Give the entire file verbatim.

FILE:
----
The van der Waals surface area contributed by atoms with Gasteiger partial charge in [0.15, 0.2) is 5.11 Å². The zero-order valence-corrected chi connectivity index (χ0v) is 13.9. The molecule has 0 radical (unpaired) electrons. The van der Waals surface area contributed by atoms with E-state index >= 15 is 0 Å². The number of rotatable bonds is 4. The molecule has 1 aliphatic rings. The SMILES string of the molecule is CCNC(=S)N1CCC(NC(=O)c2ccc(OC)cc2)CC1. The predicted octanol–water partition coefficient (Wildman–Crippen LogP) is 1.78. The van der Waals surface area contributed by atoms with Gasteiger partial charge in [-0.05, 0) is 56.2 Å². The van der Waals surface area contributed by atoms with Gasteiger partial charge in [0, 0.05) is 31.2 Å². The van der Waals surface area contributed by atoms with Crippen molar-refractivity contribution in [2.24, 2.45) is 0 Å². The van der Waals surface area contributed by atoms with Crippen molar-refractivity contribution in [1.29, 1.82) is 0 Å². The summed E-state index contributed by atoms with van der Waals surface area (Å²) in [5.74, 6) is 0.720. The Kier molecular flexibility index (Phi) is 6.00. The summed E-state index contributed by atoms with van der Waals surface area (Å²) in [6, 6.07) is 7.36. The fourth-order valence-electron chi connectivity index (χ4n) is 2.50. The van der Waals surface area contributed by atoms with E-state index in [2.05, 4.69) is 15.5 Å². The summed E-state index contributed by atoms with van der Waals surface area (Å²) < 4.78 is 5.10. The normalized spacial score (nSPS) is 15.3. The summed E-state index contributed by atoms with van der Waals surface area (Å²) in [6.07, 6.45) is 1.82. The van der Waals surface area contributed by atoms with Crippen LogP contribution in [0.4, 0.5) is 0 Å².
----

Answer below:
The van der Waals surface area contributed by atoms with Gasteiger partial charge in [0.15, 0.2) is 5.11 Å². The zero-order valence-corrected chi connectivity index (χ0v) is 13.9. The molecule has 0 radical (unpaired) electrons. The van der Waals surface area contributed by atoms with E-state index >= 15 is 0 Å². The number of rotatable bonds is 4. The molecule has 1 aliphatic rings. The SMILES string of the molecule is CCNC(=S)N1CCC(NC(=O)c2ccc(OC)cc2)CC1. The predicted octanol–water partition coefficient (Wildman–Crippen LogP) is 1.78. The van der Waals surface area contributed by atoms with Gasteiger partial charge in [-0.05, 0) is 56.2 Å². The van der Waals surface area contributed by atoms with Gasteiger partial charge in [0, 0.05) is 31.2 Å². The van der Waals surface area contributed by atoms with Crippen molar-refractivity contribution in [2.24, 2.45) is 0 Å². The van der Waals surface area contributed by atoms with Crippen molar-refractivity contribution in [1.29, 1.82) is 0 Å². The summed E-state index contributed by atoms with van der Waals surface area (Å²) in [5.74, 6) is 0.720. The Kier molecular flexibility index (Phi) is 6.00. The summed E-state index contributed by atoms with van der Waals surface area (Å²) in [6, 6.07) is 7.36. The fourth-order valence-electron chi connectivity index (χ4n) is 2.50. The van der Waals surface area contributed by atoms with E-state index in [2.05, 4.69) is 15.5 Å². The summed E-state index contributed by atoms with van der Waals surface area (Å²) < 4.78 is 5.10. The normalized spacial score (nSPS) is 15.3. The summed E-state index contributed by atoms with van der Waals surface area (Å²) in [6.07, 6.45) is 1.82. The van der Waals surface area contributed by atoms with Crippen LogP contribution in [0.4, 0.5) is 0 Å².